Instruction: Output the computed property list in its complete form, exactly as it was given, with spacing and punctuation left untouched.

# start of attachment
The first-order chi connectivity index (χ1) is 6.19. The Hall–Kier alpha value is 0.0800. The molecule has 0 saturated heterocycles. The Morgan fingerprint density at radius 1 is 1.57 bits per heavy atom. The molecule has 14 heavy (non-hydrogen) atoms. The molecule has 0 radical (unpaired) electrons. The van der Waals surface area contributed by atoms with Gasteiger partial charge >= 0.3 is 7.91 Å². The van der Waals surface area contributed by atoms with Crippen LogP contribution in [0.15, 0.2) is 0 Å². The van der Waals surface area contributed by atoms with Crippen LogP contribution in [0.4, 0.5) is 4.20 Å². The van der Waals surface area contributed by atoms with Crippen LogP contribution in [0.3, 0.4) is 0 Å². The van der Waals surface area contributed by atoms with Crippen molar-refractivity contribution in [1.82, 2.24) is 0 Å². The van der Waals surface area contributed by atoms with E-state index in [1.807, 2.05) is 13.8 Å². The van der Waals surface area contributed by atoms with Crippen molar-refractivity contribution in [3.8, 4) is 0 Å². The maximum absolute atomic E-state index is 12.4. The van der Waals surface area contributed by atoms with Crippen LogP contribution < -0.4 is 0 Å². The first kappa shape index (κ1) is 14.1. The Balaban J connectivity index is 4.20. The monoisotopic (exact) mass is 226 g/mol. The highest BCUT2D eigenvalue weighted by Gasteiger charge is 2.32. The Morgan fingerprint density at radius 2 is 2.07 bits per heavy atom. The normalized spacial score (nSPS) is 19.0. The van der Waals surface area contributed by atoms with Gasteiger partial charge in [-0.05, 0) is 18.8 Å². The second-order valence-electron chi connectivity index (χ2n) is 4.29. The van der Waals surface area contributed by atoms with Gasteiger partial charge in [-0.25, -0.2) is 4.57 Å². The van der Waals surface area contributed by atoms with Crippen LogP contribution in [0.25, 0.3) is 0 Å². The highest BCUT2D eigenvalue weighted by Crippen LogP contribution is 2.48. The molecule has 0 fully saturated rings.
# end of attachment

The first-order chi connectivity index (χ1) is 6.19. The Hall–Kier alpha value is 0.0800. The molecule has 0 saturated heterocycles. The Morgan fingerprint density at radius 1 is 1.57 bits per heavy atom. The molecule has 14 heavy (non-hydrogen) atoms. The molecule has 0 radical (unpaired) electrons. The van der Waals surface area contributed by atoms with Gasteiger partial charge >= 0.3 is 7.91 Å². The van der Waals surface area contributed by atoms with Crippen LogP contribution in [0.15, 0.2) is 0 Å². The van der Waals surface area contributed by atoms with Crippen LogP contribution in [0.4, 0.5) is 4.20 Å². The van der Waals surface area contributed by atoms with Crippen LogP contribution in [0.3, 0.4) is 0 Å². The van der Waals surface area contributed by atoms with Crippen molar-refractivity contribution in [1.82, 2.24) is 0 Å². The van der Waals surface area contributed by atoms with E-state index in [1.807, 2.05) is 13.8 Å². The van der Waals surface area contributed by atoms with Crippen molar-refractivity contribution in [3.8, 4) is 0 Å². The maximum absolute atomic E-state index is 12.4. The van der Waals surface area contributed by atoms with Crippen LogP contribution < -0.4 is 0 Å². The first kappa shape index (κ1) is 14.1. The Balaban J connectivity index is 4.20. The monoisotopic (exact) mass is 226 g/mol. The highest BCUT2D eigenvalue weighted by Gasteiger charge is 2.32. The Morgan fingerprint density at radius 2 is 2.07 bits per heavy atom. The normalized spacial score (nSPS) is 19.0. The van der Waals surface area contributed by atoms with Gasteiger partial charge in [-0.05, 0) is 18.8 Å². The second-order valence-electron chi connectivity index (χ2n) is 4.29. The van der Waals surface area contributed by atoms with Gasteiger partial charge in [-0.25, -0.2) is 4.57 Å². The van der Waals surface area contributed by atoms with Crippen LogP contribution in [0.25, 0.3) is 0 Å². The highest BCUT2D eigenvalue weighted by Crippen LogP contribution is 2.48. The molecule has 0 fully saturated rings.